6.
J Infect Dis ; 222(2): 206-213, 2020 06 29.
Article in English | MEDLINE | ID: covidwho-618807

ABSTRACT

BACKGROUND: Severe acute respiratory syndrome coronavirus 2 (SARS-CoV-2), the cause of coronavirus disease 2019 (COVID-19), is associated with respiratory-related disease and death. Assays to detect virus-specific antibodies are important to understand the prevalence of infection and the course of the immune response. METHODS: Quantitative measurements of plasma or serum antibodies to the nucleocapsid and spike proteins were analyzed using luciferase immunoprecipitation system assays in 100 cross-sectional or longitudinal samples from patients with SARS-CoV-2 infection. A subset of samples was tested both with and without heat inactivation. RESULTS: At >14 days after symptom onset, antibodies against SARS-CoV-2 nucleocapsid protein showed 100% sensitivity and 100% specificity, whereas antibodies to spike protein were detected with 91% sensitivity and 100% specificity. Neither antibody levels nor the rate of seropositivity were significantly reduced by heat inactivation of samples. Analysis of daily samples from 6 patients with COVID-19 showed anti-nucleocapsid and spike protein antibodies appearing between days 8 and 14 after initial symptoms. Immunocompromised patients generally had a delayed antibody response to SARS-CoV-2, compared with immunocompetent patients. CONCLUSIONS: Antibody to the nucleocapsid protein of SARS-CoV-2 is more sensitive than spike protein antibody for detecting early infection. Analyzing heat-inactivated samples with a luciferase immunoprecipitation system assay is a safe and sensitive method for detecting SARS-CoV-2 antibodies.


Subject(s)
Antibodies, Viral/blood , Betacoronavirus/immunology , Clinical Laboratory Techniques , Coronavirus Infections/immunology , Immunoprecipitation , Nucleocapsid Proteins/immunology , Pneumonia, Viral/immunology , Spike Glycoprotein, Coronavirus/immunology , Adult , COVID-19 , COVID-19 Testing , Coronavirus Infections/diagnosis , Coronavirus Nucleocapsid Proteins , Female , Hot Temperature , Humans , Immunocompetence , Immunocompromised Host , Luciferases , Male , Middle Aged , Pandemics , Phosphoproteins , Retrospective Studies , SARS-CoV-2 , Sensitivity and Specificity , Time Factors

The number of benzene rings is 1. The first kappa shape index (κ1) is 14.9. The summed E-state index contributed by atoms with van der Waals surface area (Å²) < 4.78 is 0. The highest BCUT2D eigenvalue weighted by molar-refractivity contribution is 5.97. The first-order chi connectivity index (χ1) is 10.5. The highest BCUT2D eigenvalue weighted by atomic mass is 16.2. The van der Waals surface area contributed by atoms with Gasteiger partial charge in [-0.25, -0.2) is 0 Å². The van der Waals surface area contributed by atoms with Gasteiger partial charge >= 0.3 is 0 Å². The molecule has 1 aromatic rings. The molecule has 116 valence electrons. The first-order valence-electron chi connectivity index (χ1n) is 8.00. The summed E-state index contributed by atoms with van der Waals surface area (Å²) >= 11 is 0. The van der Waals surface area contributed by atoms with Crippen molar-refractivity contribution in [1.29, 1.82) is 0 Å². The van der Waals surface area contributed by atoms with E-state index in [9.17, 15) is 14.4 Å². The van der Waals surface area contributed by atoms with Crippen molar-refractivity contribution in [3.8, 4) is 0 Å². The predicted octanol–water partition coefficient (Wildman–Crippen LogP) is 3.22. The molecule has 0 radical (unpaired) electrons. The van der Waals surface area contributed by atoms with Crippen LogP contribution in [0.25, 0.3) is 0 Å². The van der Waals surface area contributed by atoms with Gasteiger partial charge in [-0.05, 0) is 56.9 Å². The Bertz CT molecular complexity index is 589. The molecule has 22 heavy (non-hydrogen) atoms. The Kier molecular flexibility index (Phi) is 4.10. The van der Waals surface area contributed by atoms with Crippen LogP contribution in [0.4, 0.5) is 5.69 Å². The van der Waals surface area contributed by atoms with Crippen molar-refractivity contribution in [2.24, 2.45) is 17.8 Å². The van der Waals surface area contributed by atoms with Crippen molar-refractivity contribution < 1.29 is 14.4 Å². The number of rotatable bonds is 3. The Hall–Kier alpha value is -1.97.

7.
Am J Transplant ; 20(7): 1885-1890, 2020 Jul.
Article in English | MEDLINE | ID: covidwho-116579

ABSTRACT

With the rapidly expanding pandemic of SARS-CoV-2, there is concern that solid organ transplant recipients will be particularly vulnerable to infection and may experience a more severe clinical course. We report four cases of COVID-19 in solid organ transplant recipients including recipients of kidney, liver, lung, and heart transplants. We describe each patient's medical history including transplantation history, their clinical presentation and workup, and their course from diagnosis to either hospital discharge or to improvement in symptoms. These reports demonstrate a range of symptoms, clinical severity, and disease course in solid organ transplant recipients with COVID-19, including two hospitalized patients and two patients managed entirely in the outpatient setting.


Subject(s)
Coronavirus Infections/complications , Pneumonia, Viral/complications , Transplant Recipients , Aged , COVID-19 , Coronavirus Infections/diagnosis , Coronavirus Infections/therapy , End Stage Liver Disease/complications , End Stage Liver Disease/surgery , Female , Heart Failure/complications , Heart Failure/surgery , Heart Transplantation , Hospitalization , Humans , Kidney Failure, Chronic/complications , Kidney Failure, Chronic/surgery , Kidney Transplantation , Liver Transplantation , Lung Diseases/complications , Lung Diseases/surgery , Lung Transplantation , Male , Middle Aged , Outpatients , Pandemics , Pneumonia, Viral/diagnosis , Pneumonia, Viral/therapy , United States/epidemiology , Vulnerable Populations , Washington
8.
MMWR Morb Mortal Wkly Rep ; 69(12): 339-342, 2020 Mar 27.
Article in English | MEDLINE | ID: covidwho-18477

ABSTRACT